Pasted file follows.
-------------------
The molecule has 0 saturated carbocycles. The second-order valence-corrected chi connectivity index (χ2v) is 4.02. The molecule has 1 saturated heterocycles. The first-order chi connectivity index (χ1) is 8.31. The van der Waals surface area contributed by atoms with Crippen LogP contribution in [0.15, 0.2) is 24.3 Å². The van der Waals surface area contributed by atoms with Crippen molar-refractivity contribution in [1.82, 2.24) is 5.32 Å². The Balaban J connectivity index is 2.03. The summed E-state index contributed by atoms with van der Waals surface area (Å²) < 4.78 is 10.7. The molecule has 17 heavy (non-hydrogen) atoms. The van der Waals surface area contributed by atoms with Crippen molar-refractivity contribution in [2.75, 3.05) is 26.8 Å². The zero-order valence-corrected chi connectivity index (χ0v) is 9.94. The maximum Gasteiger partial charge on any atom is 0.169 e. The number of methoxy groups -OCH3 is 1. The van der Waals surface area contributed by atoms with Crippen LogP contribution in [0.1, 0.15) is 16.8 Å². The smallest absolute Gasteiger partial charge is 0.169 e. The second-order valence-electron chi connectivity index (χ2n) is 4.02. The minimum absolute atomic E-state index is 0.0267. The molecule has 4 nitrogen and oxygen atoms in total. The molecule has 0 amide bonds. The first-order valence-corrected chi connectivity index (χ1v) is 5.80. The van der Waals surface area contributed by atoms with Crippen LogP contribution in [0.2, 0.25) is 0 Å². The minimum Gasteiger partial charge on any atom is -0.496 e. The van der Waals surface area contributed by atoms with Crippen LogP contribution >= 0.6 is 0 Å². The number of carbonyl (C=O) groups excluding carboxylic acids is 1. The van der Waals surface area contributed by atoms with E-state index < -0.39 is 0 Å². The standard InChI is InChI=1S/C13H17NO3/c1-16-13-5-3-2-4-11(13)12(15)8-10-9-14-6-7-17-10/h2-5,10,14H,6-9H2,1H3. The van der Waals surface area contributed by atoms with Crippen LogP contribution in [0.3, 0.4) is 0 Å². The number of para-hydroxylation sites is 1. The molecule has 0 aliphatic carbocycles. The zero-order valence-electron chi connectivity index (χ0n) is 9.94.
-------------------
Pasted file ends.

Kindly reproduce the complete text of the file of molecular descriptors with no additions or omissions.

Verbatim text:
The molecule has 0 saturated carbocycles. The second-order valence-corrected chi connectivity index (χ2v) is 4.02. The molecule has 1 saturated heterocycles. The first-order chi connectivity index (χ1) is 8.31. The van der Waals surface area contributed by atoms with Crippen LogP contribution in [0.15, 0.2) is 24.3 Å². The van der Waals surface area contributed by atoms with Crippen molar-refractivity contribution in [1.82, 2.24) is 5.32 Å². The Balaban J connectivity index is 2.03. The summed E-state index contributed by atoms with van der Waals surface area (Å²) < 4.78 is 10.7. The molecule has 17 heavy (non-hydrogen) atoms. The van der Waals surface area contributed by atoms with Crippen molar-refractivity contribution in [2.75, 3.05) is 26.8 Å². The zero-order valence-corrected chi connectivity index (χ0v) is 9.94. The maximum Gasteiger partial charge on any atom is 0.169 e. The number of methoxy groups -OCH3 is 1. The van der Waals surface area contributed by atoms with Crippen LogP contribution in [0.1, 0.15) is 16.8 Å². The smallest absolute Gasteiger partial charge is 0.169 e. The second-order valence-electron chi connectivity index (χ2n) is 4.02. The minimum absolute atomic E-state index is 0.0267. The molecule has 4 nitrogen and oxygen atoms in total. The molecule has 0 amide bonds. The first-order valence-corrected chi connectivity index (χ1v) is 5.80. The van der Waals surface area contributed by atoms with Crippen LogP contribution in [0.2, 0.25) is 0 Å². The minimum Gasteiger partial charge on any atom is -0.496 e. The van der Waals surface area contributed by atoms with Crippen LogP contribution >= 0.6 is 0 Å². The number of carbonyl (C=O) groups excluding carboxylic acids is 1. The van der Waals surface area contributed by atoms with E-state index < -0.39 is 0 Å². The standard InChI is InChI=1S/C13H17NO3/c1-16-13-5-3-2-4-11(13)12(15)8-10-9-14-6-7-17-10/h2-5,10,14H,6-9H2,1H3. The van der Waals surface area contributed by atoms with Crippen LogP contribution in [0.3, 0.4) is 0 Å². The number of para-hydroxylation sites is 1. The molecule has 0 aliphatic carbocycles. The zero-order valence-electron chi connectivity index (χ0n) is 9.94.